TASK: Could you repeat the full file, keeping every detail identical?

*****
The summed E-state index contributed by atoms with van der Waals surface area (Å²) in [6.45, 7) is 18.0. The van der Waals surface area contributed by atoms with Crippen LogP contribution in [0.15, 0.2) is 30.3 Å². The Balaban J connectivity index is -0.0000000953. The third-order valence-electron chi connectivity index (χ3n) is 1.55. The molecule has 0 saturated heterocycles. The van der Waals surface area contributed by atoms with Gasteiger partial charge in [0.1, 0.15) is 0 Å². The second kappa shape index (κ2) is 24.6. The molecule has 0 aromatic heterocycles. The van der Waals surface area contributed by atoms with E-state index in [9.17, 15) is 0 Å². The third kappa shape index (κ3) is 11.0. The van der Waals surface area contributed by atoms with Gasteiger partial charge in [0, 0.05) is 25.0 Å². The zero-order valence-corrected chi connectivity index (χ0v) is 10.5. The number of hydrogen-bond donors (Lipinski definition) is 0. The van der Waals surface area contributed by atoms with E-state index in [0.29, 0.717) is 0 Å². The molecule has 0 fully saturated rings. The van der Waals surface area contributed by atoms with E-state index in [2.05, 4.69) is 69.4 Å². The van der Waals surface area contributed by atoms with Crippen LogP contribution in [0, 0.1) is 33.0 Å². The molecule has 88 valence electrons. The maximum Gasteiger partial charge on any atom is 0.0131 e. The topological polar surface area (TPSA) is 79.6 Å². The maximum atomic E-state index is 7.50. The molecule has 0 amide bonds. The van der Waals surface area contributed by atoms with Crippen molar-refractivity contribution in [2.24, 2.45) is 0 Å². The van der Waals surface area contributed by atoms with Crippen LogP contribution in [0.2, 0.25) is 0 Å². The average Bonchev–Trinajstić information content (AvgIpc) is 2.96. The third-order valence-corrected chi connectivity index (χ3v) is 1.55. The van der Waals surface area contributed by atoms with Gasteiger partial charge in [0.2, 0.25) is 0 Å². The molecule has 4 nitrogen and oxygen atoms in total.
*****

The summed E-state index contributed by atoms with van der Waals surface area (Å²) in [6.45, 7) is 18.0. The van der Waals surface area contributed by atoms with Crippen LogP contribution in [0.15, 0.2) is 30.3 Å². The Balaban J connectivity index is -0.0000000953. The third-order valence-electron chi connectivity index (χ3n) is 1.55. The molecule has 0 saturated heterocycles. The van der Waals surface area contributed by atoms with Gasteiger partial charge in [0.1, 0.15) is 0 Å². The second kappa shape index (κ2) is 24.6. The molecule has 0 aromatic heterocycles. The van der Waals surface area contributed by atoms with E-state index in [9.17, 15) is 0 Å². The third kappa shape index (κ3) is 11.0. The van der Waals surface area contributed by atoms with Gasteiger partial charge in [0, 0.05) is 25.0 Å². The zero-order valence-corrected chi connectivity index (χ0v) is 10.5. The number of hydrogen-bond donors (Lipinski definition) is 0. The van der Waals surface area contributed by atoms with E-state index in [0.29, 0.717) is 0 Å². The molecule has 0 fully saturated rings. The van der Waals surface area contributed by atoms with E-state index in [2.05, 4.69) is 69.4 Å². The van der Waals surface area contributed by atoms with Crippen LogP contribution in [0, 0.1) is 33.0 Å². The molecule has 88 valence electrons. The maximum Gasteiger partial charge on any atom is 0.0131 e. The topological polar surface area (TPSA) is 79.6 Å². The maximum atomic E-state index is 7.50. The molecule has 0 amide bonds. The van der Waals surface area contributed by atoms with Crippen molar-refractivity contribution in [2.24, 2.45) is 0 Å². The van der Waals surface area contributed by atoms with Crippen LogP contribution in [0.2, 0.25) is 0 Å². The average Bonchev–Trinajstić information content (AvgIpc) is 2.96. The third-order valence-corrected chi connectivity index (χ3v) is 1.55. The van der Waals surface area contributed by atoms with Gasteiger partial charge in [0.2, 0.25) is 0 Å². The molecule has 4 nitrogen and oxygen atoms in total.